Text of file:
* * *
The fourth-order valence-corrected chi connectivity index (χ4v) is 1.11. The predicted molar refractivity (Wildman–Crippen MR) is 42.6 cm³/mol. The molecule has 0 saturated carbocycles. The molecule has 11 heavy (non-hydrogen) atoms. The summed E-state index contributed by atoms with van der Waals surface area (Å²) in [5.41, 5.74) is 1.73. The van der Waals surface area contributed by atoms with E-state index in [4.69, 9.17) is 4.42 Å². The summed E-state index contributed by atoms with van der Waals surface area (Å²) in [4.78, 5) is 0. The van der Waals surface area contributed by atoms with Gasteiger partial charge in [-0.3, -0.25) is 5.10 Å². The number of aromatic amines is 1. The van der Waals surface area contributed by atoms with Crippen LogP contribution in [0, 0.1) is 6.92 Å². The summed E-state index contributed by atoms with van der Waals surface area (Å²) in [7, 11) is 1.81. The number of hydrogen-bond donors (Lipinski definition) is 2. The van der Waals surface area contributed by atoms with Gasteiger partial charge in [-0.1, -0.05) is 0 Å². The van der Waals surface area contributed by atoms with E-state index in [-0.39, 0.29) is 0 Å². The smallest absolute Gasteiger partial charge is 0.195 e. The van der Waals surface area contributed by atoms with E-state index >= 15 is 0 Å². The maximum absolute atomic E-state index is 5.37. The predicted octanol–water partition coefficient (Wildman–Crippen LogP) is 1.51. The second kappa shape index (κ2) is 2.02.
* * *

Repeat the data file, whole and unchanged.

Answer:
The fourth-order valence-corrected chi connectivity index (χ4v) is 1.11. The predicted molar refractivity (Wildman–Crippen MR) is 42.6 cm³/mol. The molecule has 0 saturated carbocycles. The molecule has 11 heavy (non-hydrogen) atoms. The summed E-state index contributed by atoms with van der Waals surface area (Å²) in [5.41, 5.74) is 1.73. The van der Waals surface area contributed by atoms with E-state index in [4.69, 9.17) is 4.42 Å². The summed E-state index contributed by atoms with van der Waals surface area (Å²) in [4.78, 5) is 0. The van der Waals surface area contributed by atoms with Gasteiger partial charge in [-0.3, -0.25) is 5.10 Å². The number of aromatic amines is 1. The van der Waals surface area contributed by atoms with Crippen LogP contribution in [0, 0.1) is 6.92 Å². The summed E-state index contributed by atoms with van der Waals surface area (Å²) in [7, 11) is 1.81. The number of hydrogen-bond donors (Lipinski definition) is 2. The van der Waals surface area contributed by atoms with Gasteiger partial charge in [-0.1, -0.05) is 0 Å². The van der Waals surface area contributed by atoms with E-state index in [-0.39, 0.29) is 0 Å². The smallest absolute Gasteiger partial charge is 0.195 e. The van der Waals surface area contributed by atoms with E-state index >= 15 is 0 Å². The maximum absolute atomic E-state index is 5.37. The predicted octanol–water partition coefficient (Wildman–Crippen LogP) is 1.51. The second kappa shape index (κ2) is 2.02.